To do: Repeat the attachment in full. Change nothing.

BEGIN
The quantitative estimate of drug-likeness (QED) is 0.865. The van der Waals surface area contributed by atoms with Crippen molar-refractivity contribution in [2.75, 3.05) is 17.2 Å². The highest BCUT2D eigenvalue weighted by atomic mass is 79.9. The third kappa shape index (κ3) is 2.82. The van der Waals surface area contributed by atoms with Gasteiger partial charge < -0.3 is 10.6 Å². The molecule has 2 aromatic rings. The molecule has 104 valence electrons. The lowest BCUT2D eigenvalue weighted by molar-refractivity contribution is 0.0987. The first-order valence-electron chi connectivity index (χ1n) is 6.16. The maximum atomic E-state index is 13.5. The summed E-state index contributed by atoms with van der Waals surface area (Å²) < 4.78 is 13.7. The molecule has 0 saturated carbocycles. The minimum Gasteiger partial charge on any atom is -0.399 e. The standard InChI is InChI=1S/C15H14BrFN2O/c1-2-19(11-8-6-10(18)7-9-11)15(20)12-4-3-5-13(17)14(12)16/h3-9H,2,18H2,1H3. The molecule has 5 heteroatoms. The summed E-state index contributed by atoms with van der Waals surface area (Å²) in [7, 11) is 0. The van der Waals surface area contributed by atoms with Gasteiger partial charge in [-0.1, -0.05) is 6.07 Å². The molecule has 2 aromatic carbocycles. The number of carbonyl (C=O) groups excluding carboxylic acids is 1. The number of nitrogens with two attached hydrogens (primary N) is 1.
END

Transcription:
The quantitative estimate of drug-likeness (QED) is 0.865. The van der Waals surface area contributed by atoms with Crippen molar-refractivity contribution in [2.75, 3.05) is 17.2 Å². The highest BCUT2D eigenvalue weighted by atomic mass is 79.9. The third kappa shape index (κ3) is 2.82. The van der Waals surface area contributed by atoms with Gasteiger partial charge < -0.3 is 10.6 Å². The molecule has 2 aromatic rings. The molecule has 104 valence electrons. The lowest BCUT2D eigenvalue weighted by molar-refractivity contribution is 0.0987. The first-order valence-electron chi connectivity index (χ1n) is 6.16. The maximum atomic E-state index is 13.5. The summed E-state index contributed by atoms with van der Waals surface area (Å²) < 4.78 is 13.7. The molecule has 0 saturated carbocycles. The minimum Gasteiger partial charge on any atom is -0.399 e. The standard InChI is InChI=1S/C15H14BrFN2O/c1-2-19(11-8-6-10(18)7-9-11)15(20)12-4-3-5-13(17)14(12)16/h3-9H,2,18H2,1H3. The molecule has 5 heteroatoms. The summed E-state index contributed by atoms with van der Waals surface area (Å²) in [7, 11) is 0. The van der Waals surface area contributed by atoms with Gasteiger partial charge in [-0.1, -0.05) is 6.07 Å². The molecule has 2 aromatic carbocycles. The number of carbonyl (C=O) groups excluding carboxylic acids is 1. The number of nitrogens with two attached hydrogens (primary N) is 1.